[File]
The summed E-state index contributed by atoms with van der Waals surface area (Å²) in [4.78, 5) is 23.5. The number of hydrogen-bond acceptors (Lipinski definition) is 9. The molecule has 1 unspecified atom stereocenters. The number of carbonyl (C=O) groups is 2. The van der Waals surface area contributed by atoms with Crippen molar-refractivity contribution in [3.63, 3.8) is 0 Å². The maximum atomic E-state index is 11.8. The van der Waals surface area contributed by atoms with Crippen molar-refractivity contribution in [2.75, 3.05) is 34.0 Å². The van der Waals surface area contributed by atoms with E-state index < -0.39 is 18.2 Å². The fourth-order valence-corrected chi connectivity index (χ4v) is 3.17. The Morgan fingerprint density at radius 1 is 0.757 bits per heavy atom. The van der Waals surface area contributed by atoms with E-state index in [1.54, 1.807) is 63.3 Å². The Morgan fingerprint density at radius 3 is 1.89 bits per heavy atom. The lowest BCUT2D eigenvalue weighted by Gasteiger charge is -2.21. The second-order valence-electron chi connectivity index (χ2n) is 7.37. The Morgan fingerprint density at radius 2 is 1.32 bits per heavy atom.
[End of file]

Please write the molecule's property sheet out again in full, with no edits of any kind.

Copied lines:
The summed E-state index contributed by atoms with van der Waals surface area (Å²) in [4.78, 5) is 23.5. The number of hydrogen-bond acceptors (Lipinski definition) is 9. The molecule has 1 unspecified atom stereocenters. The number of carbonyl (C=O) groups is 2. The van der Waals surface area contributed by atoms with Crippen molar-refractivity contribution in [3.63, 3.8) is 0 Å². The maximum atomic E-state index is 11.8. The van der Waals surface area contributed by atoms with Crippen molar-refractivity contribution in [2.75, 3.05) is 34.0 Å². The van der Waals surface area contributed by atoms with E-state index < -0.39 is 18.2 Å². The fourth-order valence-corrected chi connectivity index (χ4v) is 3.17. The Morgan fingerprint density at radius 1 is 0.757 bits per heavy atom. The van der Waals surface area contributed by atoms with E-state index in [1.54, 1.807) is 63.3 Å². The Morgan fingerprint density at radius 3 is 1.89 bits per heavy atom. The lowest BCUT2D eigenvalue weighted by Gasteiger charge is -2.21. The second-order valence-electron chi connectivity index (χ2n) is 7.37. The Morgan fingerprint density at radius 2 is 1.32 bits per heavy atom.